The Earl of Longford: My Lords, in view of the fact that the Minister recently denounced "Howardism" in scathing terms, will he return to the philosophy of the noble Lord, Lord Hurd, who recently joined this House?

Lord Williams of Mostyn: My Lords, I have never used the term, "Howardism", although I know that my noble friend frequently has done so. I understand what he means by it as a compendious term of contempt. What the present Government wish to do, if possible on the basis of cross-party agreement, is to attend to the serious problem of prisoners being released and being a perceived and actual menace to members of the public.

Lord Mason of Barnsley: My Lords, in view of the importance of the Parole Board report, can my noble friend say who is entitled to see the report apart from the prisoner and how the prisoner can challenge it?

Lord Williams of Mostyn: My Lords, the Parole Board report is seen by officials in the Home Office; it

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would be seen by the Home Secretary; it is shown to the prisoner, and it is capable of having representations made about it by the prisoner. Those last two aspects would be what a system of civilised justice, not least natural justice, would require.

Self-chilling Cans

2.44 p.m.

Lord Cocks of Hartcliffe: My Lords, on behalf of, and at the request of, the noble Lord, Lord Dean of Beswick, I beg leave to ask the Question standing in his name on the Order Paper.

The Question was as follows:

    To ask Her Majesty's Government whether, in accordance with the latest reports on global warming, they are prepared to ban the manufacture and sale of chillcans.

The Parliamentary Under-Secretary of State, Department of the Environment, Transport and the Regions (Baroness Hayman): My Lords, the Government were concerned to learn of plans to develop self-chilling drinks cans which would emit powerful climate-changing greenhouse gases. That is why my right honourable friend the Minister of State for the Environment raised the issue recently with fellow European Union environment Ministers. They agreed to invite the European Commission to investigate the situation as a matter of urgency and to bring forward proposals for appropriate action which could include the possibility of a ban.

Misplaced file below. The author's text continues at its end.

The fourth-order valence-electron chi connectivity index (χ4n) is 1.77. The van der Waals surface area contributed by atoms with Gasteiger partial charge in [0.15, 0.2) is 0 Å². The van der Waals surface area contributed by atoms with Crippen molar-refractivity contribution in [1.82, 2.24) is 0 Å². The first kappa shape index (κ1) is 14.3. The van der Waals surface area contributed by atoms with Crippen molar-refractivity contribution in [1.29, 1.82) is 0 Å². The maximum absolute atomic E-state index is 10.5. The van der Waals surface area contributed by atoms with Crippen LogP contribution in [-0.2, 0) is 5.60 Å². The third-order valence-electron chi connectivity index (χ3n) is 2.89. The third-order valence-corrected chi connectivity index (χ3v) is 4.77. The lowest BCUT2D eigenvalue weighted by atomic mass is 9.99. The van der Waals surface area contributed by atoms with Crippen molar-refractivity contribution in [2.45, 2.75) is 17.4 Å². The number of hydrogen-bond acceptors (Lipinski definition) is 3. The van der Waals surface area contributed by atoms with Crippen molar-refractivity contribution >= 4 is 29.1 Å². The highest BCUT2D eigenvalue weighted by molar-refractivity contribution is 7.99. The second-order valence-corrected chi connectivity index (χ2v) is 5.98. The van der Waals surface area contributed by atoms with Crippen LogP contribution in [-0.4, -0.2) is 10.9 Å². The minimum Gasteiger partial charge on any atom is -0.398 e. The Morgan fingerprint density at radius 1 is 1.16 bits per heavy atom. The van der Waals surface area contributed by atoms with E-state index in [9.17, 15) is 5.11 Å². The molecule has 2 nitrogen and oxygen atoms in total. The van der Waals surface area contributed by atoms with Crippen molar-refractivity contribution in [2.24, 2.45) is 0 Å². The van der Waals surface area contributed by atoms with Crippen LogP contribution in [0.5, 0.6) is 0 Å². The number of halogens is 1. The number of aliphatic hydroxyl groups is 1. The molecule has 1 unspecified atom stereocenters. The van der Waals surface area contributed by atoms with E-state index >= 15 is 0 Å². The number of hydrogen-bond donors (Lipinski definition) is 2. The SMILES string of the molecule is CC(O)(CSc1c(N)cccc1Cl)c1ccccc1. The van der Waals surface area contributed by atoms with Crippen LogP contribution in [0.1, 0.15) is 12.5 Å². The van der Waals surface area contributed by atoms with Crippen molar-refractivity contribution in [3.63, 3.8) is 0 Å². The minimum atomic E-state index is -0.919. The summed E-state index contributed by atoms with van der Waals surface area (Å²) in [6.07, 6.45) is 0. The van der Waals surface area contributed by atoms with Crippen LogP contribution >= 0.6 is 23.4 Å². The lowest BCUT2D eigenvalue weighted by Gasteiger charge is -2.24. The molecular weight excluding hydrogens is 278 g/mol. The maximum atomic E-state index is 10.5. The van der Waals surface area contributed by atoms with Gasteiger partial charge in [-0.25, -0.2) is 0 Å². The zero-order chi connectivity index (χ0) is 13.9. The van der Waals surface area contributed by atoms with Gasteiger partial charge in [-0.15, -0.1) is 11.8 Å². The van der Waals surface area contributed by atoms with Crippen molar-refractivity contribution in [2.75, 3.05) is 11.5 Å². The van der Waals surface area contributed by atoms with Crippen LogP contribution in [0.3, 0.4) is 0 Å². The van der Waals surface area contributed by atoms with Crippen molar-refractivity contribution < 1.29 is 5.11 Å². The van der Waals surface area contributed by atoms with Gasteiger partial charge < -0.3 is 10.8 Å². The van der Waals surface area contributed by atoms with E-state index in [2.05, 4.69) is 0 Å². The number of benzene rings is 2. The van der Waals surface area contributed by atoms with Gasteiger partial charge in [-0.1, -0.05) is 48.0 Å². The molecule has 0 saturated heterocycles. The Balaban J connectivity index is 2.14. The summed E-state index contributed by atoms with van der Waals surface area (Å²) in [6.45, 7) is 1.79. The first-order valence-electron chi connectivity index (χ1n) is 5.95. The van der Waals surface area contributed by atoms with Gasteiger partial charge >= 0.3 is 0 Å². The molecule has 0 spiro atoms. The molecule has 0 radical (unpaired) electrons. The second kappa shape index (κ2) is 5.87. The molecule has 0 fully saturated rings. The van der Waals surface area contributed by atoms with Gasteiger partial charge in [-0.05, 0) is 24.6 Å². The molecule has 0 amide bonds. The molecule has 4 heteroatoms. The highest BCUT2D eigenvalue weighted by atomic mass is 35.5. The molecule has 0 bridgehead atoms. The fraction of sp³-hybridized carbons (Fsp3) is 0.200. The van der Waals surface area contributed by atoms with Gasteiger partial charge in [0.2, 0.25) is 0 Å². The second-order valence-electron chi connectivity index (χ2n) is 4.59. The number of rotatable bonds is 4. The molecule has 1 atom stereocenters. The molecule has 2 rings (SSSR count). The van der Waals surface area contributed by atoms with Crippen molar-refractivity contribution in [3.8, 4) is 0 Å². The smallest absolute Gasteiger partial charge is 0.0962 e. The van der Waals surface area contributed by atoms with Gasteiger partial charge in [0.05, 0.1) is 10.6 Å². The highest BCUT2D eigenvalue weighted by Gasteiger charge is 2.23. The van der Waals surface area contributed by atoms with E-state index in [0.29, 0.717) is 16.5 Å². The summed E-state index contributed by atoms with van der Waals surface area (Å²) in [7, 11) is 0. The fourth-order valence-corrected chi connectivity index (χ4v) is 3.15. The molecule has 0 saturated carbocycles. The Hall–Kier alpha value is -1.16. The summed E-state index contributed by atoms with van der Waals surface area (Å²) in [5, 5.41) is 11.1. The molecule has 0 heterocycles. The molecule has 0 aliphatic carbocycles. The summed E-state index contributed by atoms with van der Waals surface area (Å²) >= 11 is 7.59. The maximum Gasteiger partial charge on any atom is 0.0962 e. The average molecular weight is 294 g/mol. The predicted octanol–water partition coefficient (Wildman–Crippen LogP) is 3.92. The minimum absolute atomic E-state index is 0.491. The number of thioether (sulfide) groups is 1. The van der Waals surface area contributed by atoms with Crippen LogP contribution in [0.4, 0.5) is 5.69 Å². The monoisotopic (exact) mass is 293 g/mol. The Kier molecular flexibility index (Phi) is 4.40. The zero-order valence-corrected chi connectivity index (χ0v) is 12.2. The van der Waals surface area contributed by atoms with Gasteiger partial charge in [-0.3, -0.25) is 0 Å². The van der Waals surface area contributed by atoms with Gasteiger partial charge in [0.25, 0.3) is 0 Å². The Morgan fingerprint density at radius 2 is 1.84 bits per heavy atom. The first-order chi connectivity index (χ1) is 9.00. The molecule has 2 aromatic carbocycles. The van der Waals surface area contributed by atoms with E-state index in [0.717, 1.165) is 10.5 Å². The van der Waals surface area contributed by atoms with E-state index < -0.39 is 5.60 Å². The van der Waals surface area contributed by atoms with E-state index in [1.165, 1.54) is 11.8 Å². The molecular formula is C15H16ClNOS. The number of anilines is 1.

Lord Cocks of Hartcliffe: My Lords, I thank the Minister for that Answer. Can she comment on the claim by the inventors that self-chilling cans will help to fight global warming by reducing the need for refrigerators?

Baroness Hayman: My Lords, that is a claim on which I am glad to be able to comment because it is highly disingenuous. It is not the case. Even on the most generous assumptions, the contribution to global warming from emissions from the cans would far exceed any savings in carbon dioxide emissions from reduced refrigeration. Even moderate sales of the cans would seriously undermine international efforts to reduce greenhouse gas emissions because of the high global-warming potential of HFC 134A--the gas used to chill the drink. To give a sense of the scale of the problem, the gas is 1,300 times more powerful than carbon dioxide.

Lord Bruce of Donington: My Lords, can my noble friend inform the House why, in these circumstances and after due and proper investigation by the Government, it is necessary to go to the European Commission on this matter? If it is deemed by the Minister, after all proper inquiries--I assume they were

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expensive--that there are bad effects upon health and other possible consequences, why cannot she act on her own in the interests of the country?

Baroness Hayman: My Lords, we certainly could act on our own under the Environmental Protection Act. And we certainly would, if that was the most effective way of protecting the interests of this country. If, however, because of the single market implications, it would be more effective to act through the European Union and other international efforts, then that is the correct course to pursue.

Lord Burnham: My Lords, is the Minister aware that all this is quite unnecessary? Long before the right honourable gentleman jumped on this bandwagon the soft drinks manufacturers and the brewers had decided that chilled cans were quite wrong and were not effective on either environmental or economic grounds. Further, the British Oxygen Company, within the next two months or so, is expected to announce another widget--whatever that may be--which does not contribute to global warming or ozone depletion.